Melbourne Victory W-League head coach Jeff Hopkins: “There are so many positive things happening in the game right now”

Hopkins spoke to Soccerscene about success in a season upended by the pandemic and the future of the W-League and women's football in Australia.

Jeff Hopkins coached Melbourne Victory to the most dramatic of wins in this years W-League final – a goal directly from a corner kick, in the dying seconds of extra time.

He speaks to Soccerscene about success in a season upended by the pandemic, his storied career throughout England, Malaysia and Australia as a player, plus the future of the W-League and women’s football in Australia.

Q: It must have been an ecstatic feeling to win the final the way you did.

Hopkins: Leading into the final, the week we had before that, was the game in Sydney which was a rearranged game that ended up being a decider (for the league title). We were on a real high leading into that game, on a run of wins, to have lost that, it was an emotional rollercoaster. To get ourselves up for the weekend to go to Brisbane, win that game, and the way we won the game in the final made it even more special. Leaving it until the last seconds of the game, when everyone thought we were going into penalties and the game becomes a little bit of a lottery, so to win it as we did was amazing. The harder something is to get the more special it becomes, and it was definitely the case in that game.

Q: How did you become involved in football, and into coaching?

Hopkins: I was brought up in the UK, came from a family with two older brothers, both of who are involved in football. My older brother was a professional at Bournemouth, and my other brother came through the ranks and was a schoolboy with Plymouth, so it was in the family and the blood. I played as a professional for 17 years before coming to Australia, after a year playing in Malaysia. In my last year of playing, I played in the NSL with Gippsland Falcons and progressed into coaching from there. As I was progressing through my middle to late years in England I was very interested in coaching and got into it, and started my coaching qualifications over in the UK with a couple of UEFA badges and finished it up while I was over here. I played as a professional for 18 years so it was a natural progression for me to go into coaching.

Q: How does winning the W-League final as a coach rank up against your career achievements, which included 16 caps for Wales?

Hopkins: It’s right up there. What I am doing at the moment, and it’s something I put everything into, this year was really special. We worked with a really special group of players and in really difficult circumstances with COVID hanging over us, and the uncertainty from week to week, not knowing what is happening with playing and training. I rate what we have done this season so highly, and it’s a testament to the people who are at the club and the playing group that we got through it and won the final.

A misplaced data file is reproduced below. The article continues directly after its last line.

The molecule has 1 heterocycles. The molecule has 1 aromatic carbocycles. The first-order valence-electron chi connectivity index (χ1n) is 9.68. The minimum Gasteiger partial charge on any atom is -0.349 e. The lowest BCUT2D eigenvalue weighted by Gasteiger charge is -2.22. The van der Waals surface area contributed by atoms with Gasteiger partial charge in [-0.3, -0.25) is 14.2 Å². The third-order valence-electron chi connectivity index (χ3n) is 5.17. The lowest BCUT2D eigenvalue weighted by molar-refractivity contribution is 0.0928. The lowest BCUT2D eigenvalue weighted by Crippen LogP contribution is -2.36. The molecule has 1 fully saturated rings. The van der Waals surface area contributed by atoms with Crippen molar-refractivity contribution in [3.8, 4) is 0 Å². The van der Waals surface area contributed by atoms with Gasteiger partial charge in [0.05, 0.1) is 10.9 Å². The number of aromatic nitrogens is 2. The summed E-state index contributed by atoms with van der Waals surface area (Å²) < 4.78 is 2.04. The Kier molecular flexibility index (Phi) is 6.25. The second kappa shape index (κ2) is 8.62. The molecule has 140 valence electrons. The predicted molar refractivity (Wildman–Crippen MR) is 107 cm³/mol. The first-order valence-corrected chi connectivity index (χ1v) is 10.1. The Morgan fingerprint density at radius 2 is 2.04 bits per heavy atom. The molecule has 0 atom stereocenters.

Q: How important is the expansion of the W-League?

Hopkins: I think it’s something we have been waiting for a long time and it’s a natural progression for the league. To grow the league to maybe 12 teams would be excellent, it’s something we’ve been talking about and hopefully heading towards this season. Starting to work towards a full and home and away season gives the league more credibility. I think we are heading in the right direction, I think it is important for the game in this country. Leading into 2022 there is a great opportunity for us to grow the league and the participation levels. We’ve got our place to play in that picture as well. We’ve got to be a place in that pathway for young girls to look to get to that next level, and we are part of that pathway and a stepping stone to fully professional football, representing the Matildas and playing in world cups and Olympic games. It’s important there is a credible league for young girls to come into and aspire to their level. It’s important we make the league as strong as possible.

Q: Do you think the long off-season is a detriment to the league?

Hopkins: At the moment, hopefully in time will change as the league grows, we spend more time away from the players than with them across the year and it becomes a little bit of the problem. COVID added to that problem. There were options for players to play overseas and come back and play in the W-League with good opposition. But at the moment players are limited to the NPL competitions which are improving year on year. It is a problem because we then have to monitor our players in different environments and you lose track and control of your players. Over time we can make the league longer so we have more control, but also coaching in the NPL is improving so players are getting into better environments when they aren’t with us.